Then, a funny thing happens; Misty and Gillis begin to realize they care for one another. In fact, they may even love eachother. Misty begins chafing at having to be with so many people while never expressing her quiet longing to Gillis; in turn, the man starts to grow melancholy each time the girl leaves on another rendezvous. It is a rare expression of honest romance and companionship that most “regular” movies can’t even get right, let alone porn movies. Money and Gillis are such good actors that the desire doesn’t feel tacked on; in this fantasy world of easy sex, the unspoken love between these two is what is memorable.
Misty attends a Goldenrod Gala held in a warehouse that looks like something out of Midnight Cowboy. She seduces Lawrence in a rare moment of female-on-male strap-on sex and blows his mind. It’s a victory, but a hollow one. Misty tires of Gillis putting on airs and leaves him. Months go by and the man is downtrodden; his work means nothing and he sits alone in his mansion watching home movies of him and Misty. When it seems as though he is doomed to stay in this brooding phase, Misty returns and the two finally make love. A coda shows Misty taking over the business while Gillis is her dog, literally on all fours and led by a leash. It’s the happiest he’s been the whole movie.
Look, this isn’t The Magnificent Ambersons; it’s a well-made adult film and you either dig it or you don’t. Modern audiences will probably find it slow or tame, as the sex isn’t brightly lit and there isn’t a gang of men with thirteen inch cocks looking to spray a starlet down. However, if you can dig on some vintage erotica, Misty Beethoven is a definite winner. The cast is exceptionally good. Gillis was a Shakespearean actor in Greenwhich Village before joining the porno scene in the early-seventies. His training is obvious as he can imbue as much life in his dialogue as he can in his sex scenes. Sadly, he died in 2010 from cancer. Money was never a big name in the industry and came and went a few times. I have never seen her talk about Misty Beethoven; supposedly she was such a pain the ass about constantly wanting money that one of the producers bestowed her stage name upon her. Her silence may be attributed to this. She has a beautiful face, something that isn’t so sought after in today’s adult market. Factors like that began to die off as the industry grew and grew; a face was unimportant as long as the woman was willing to get stretched open to the size of a sewer tunnel. Perhaps I’m picky, but if the face has a distant stare or a wrecked grill, I can’t get into it. Money was gorgeous and clearly enjoyed what she was doing and, to steal a line from Daniel Tosh, for that we thank her.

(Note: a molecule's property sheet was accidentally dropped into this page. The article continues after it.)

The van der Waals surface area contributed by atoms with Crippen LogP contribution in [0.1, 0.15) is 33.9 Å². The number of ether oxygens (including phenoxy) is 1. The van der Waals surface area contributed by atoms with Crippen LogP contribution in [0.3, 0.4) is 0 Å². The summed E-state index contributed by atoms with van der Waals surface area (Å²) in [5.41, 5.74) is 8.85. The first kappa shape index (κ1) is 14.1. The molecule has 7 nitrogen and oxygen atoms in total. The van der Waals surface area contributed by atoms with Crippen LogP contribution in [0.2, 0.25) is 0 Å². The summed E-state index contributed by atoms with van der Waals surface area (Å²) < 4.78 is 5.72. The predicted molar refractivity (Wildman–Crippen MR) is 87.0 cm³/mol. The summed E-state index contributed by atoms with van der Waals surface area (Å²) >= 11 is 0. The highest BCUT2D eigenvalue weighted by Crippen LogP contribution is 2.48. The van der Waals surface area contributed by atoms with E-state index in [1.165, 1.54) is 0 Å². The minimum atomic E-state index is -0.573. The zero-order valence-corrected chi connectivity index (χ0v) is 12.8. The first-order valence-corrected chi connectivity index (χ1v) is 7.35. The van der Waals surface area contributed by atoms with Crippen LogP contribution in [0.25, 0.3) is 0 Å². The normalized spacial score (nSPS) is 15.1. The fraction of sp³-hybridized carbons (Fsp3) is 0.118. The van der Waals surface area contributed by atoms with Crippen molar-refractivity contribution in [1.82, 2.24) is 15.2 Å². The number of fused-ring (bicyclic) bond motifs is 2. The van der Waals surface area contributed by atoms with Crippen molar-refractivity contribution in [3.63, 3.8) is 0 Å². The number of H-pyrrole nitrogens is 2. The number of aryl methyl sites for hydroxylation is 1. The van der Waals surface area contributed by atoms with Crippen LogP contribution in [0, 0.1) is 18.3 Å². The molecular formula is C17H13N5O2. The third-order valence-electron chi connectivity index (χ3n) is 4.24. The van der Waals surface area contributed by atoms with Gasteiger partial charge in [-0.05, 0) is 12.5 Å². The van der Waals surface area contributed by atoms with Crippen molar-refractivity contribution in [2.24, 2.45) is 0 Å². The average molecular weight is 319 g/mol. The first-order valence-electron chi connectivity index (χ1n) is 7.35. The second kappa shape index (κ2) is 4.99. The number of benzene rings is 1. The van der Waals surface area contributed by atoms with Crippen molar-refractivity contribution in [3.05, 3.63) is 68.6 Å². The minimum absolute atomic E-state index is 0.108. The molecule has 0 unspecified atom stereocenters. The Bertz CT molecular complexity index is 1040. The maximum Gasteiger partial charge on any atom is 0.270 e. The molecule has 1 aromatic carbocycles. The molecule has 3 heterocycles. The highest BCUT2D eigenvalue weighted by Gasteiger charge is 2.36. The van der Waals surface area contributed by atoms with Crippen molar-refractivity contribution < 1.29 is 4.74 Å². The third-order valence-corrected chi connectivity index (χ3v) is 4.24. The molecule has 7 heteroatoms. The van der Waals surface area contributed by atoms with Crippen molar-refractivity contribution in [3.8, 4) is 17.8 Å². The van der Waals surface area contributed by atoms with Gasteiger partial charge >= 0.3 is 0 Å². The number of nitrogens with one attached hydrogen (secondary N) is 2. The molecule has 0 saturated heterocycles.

Adult films can be a form of outlaw art. Mixed amongst the suitcase pimps, dizzy starlets, and greedy producers are some genuinely intelligent and artistic people. The porn industry makes more money a year than Hollywood, the NFL, the NBA, and just about every other American cornerstone you can think of. Billions of dollars roll in from internet subscriptions, DVD sales, and pay-per-view purchases. Yet, we as a country turn our nose up this industry, still caught in the kind of hypocritical shunning our Puritan ancestors excelled at. We view the women especially as victims or sluts, damaged goods that somehow need to be rescued. But, where are those billions of dollars coming from? There isn’t a small pocket of raincoat wearing pervs supplying a straight line of cash. It’s us. Mom and dad and your sister and brother; aunts, uncles, cousins, friends, teachers, ministers, managers, co-workers, and politicians. We partake in this entertainment, but disavow knowledge of it in public. When something as funny, charming, and well-made as The Opening of Misty Beethoven comes along, it is in the interest of every artistically inclined person to support the real creative risk takers. If we don’t champion our own, who will?